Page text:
Partisan disagreement over plans for January 2007 general elections led to heightened political tension and violence throughout 2006. The AL and its allies demanded reform of Bangladesh’s caretaker government (CG) system, in which a theoretically nonpartisan government takes power temporarily to oversee parliamentary elections. The AL, echoing local and international monitoring groups, also raised concerns regarding the conduct and impartiality of the Election Commission (EC) and the preparation of a new voter list. After three days of violent rallies over the proposed “chief adviser,” or head of the CG, President Iajuddin Ahmed appointed himself chief adviser, but the AL accused him of partisanship and objected to his dual role as president and CG head. In late November, the AL’s legal challenge to the president’s actions was stayed by the Supreme Court, leading to riots and claims that the higher judiciary had become politicized. In December, President Ahmed deployed the army to maintain law and order, and demonstrations at the presidential palace were banned. Meanwhile, the AL continued to call for nationwide strikes and threatened to boycott the elections unless their demands were met.
Faced with the possibility of an election that lacked both domestic and international credibility, the army on January 11, 2007, pressured the president to declare a state of emergency, cancel the elections, and resign as head of the CG. A new, military-backed CG, headed by technocrat Fakhruddin Ahmed, was appointed the next day, and it soon announced plans to tackle endemic corruption and prepare for new elections (postponed to an unspecified date, probably no sooner than the end of 2008). Under emergency regulations, freedoms of assembly and association were suspended, and controls were placed on the media. All political activity was banned, including indoor meetings, marches, and rallies; in addition, the right to appeal for bail was suspended. The state of emergency was indefinitely extended after it initially expired in May, and most restrictions remained in place through year’s end, although the ban on indoor political meetings was lifted in September.
While the “soft coup” was carried out partly within the constitutional framework, stopping short of martial law and leaving a civilian CG in nominal control, a creeping military influence extended over key institutions during the year. A new EC formed in February was seen as relatively nonpartisan, but it included a role for the army; it also immediately requested legislation that would make any criticism of it punishable as “contempt.” In order to quell disunity within the armed forces and bolster the “soft coup” adherents against those who favored an outright military takeover, the tenure of army chief Moeen U Ahmed was extended in June, and a number of his supporters were moved to more influential positions. After antiarmy student demonstrations in August left several people dead and hundreds injured, the authorities closed universities in several cities; arrested students, teachers, and other intellectuals; temporarily shut down the internet and mobile-telephone network; and imposed curfews and other forms of media censorship. As the year progressed, economic hardship and continuing restrictions on basic rights fueled discontent with the CG.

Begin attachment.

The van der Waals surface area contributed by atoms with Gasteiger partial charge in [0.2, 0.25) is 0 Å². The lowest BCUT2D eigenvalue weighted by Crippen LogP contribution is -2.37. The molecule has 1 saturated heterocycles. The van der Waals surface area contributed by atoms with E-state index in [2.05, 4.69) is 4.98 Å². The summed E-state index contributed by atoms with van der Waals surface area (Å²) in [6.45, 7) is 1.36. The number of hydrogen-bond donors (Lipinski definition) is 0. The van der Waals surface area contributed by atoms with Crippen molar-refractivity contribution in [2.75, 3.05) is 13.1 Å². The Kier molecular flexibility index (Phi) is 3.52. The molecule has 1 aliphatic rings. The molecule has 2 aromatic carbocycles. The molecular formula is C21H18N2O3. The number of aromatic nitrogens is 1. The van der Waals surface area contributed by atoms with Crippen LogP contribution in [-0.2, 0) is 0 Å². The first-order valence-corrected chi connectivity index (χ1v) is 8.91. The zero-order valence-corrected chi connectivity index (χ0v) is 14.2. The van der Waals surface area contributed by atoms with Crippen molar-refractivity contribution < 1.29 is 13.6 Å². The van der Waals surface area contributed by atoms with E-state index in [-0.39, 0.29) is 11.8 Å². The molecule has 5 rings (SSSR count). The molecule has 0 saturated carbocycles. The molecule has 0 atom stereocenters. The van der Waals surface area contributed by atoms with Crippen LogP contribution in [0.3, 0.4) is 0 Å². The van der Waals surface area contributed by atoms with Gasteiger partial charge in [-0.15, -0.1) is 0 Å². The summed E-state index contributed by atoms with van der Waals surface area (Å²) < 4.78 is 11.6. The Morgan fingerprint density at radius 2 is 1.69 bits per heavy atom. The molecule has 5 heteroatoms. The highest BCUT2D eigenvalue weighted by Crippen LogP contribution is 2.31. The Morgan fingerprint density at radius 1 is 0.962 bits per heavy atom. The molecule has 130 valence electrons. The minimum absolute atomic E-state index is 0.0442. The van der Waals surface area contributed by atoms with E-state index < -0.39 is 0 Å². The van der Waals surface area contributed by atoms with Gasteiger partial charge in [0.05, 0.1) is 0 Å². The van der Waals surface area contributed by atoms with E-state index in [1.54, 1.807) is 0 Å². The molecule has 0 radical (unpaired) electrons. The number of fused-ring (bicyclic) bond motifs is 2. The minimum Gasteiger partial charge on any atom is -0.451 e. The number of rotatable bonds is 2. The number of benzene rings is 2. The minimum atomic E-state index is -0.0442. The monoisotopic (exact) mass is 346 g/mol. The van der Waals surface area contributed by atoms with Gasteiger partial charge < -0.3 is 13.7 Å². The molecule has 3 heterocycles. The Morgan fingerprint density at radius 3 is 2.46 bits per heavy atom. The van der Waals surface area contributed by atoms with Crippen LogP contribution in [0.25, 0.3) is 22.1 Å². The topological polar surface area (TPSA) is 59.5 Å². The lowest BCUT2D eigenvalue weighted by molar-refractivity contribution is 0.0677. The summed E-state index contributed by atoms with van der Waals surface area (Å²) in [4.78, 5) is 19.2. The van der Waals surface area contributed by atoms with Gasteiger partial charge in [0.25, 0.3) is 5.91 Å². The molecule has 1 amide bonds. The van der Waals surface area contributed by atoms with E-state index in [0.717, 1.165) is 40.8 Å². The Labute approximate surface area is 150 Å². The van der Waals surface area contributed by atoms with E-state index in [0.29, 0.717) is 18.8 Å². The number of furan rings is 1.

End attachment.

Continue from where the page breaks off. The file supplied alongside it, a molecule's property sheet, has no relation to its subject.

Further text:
As part of the new government’s anticorruption drive, an Anti-Corruption Commission (ACC), headed by a former army chief, was formed in January 2007. An unprecedented number of high-level politicians and their business allies were soon arrested, including Zia’s son, senior BNP leader Tarique Rahman, in March. Most were held indefinitely under emergency regulations as investigators examined alleged discrepancies between their assets and known income. A number of minor politicians, ministers, and businessmen were subsequently convicted by a special court, including Zia aide Harris Chowdhury in May and former state minister Amanullah Aman, who received a 13-year prison sentence, in June. Hasina was arrested in July, while Zia and her younger son, Arafat Rahman, were arrested in September. In total, about 200 high-profile suspects were awaiting trial by year’s end. Although the government in November began efforts to remove executive influence from the judiciary as promised, observers warned that the measures, while positive, might not end the creeping politicization of the judiciary. There were also doubts that the judiciary could deal impartially with the new raft of corruption trials and other politically sensitive cases.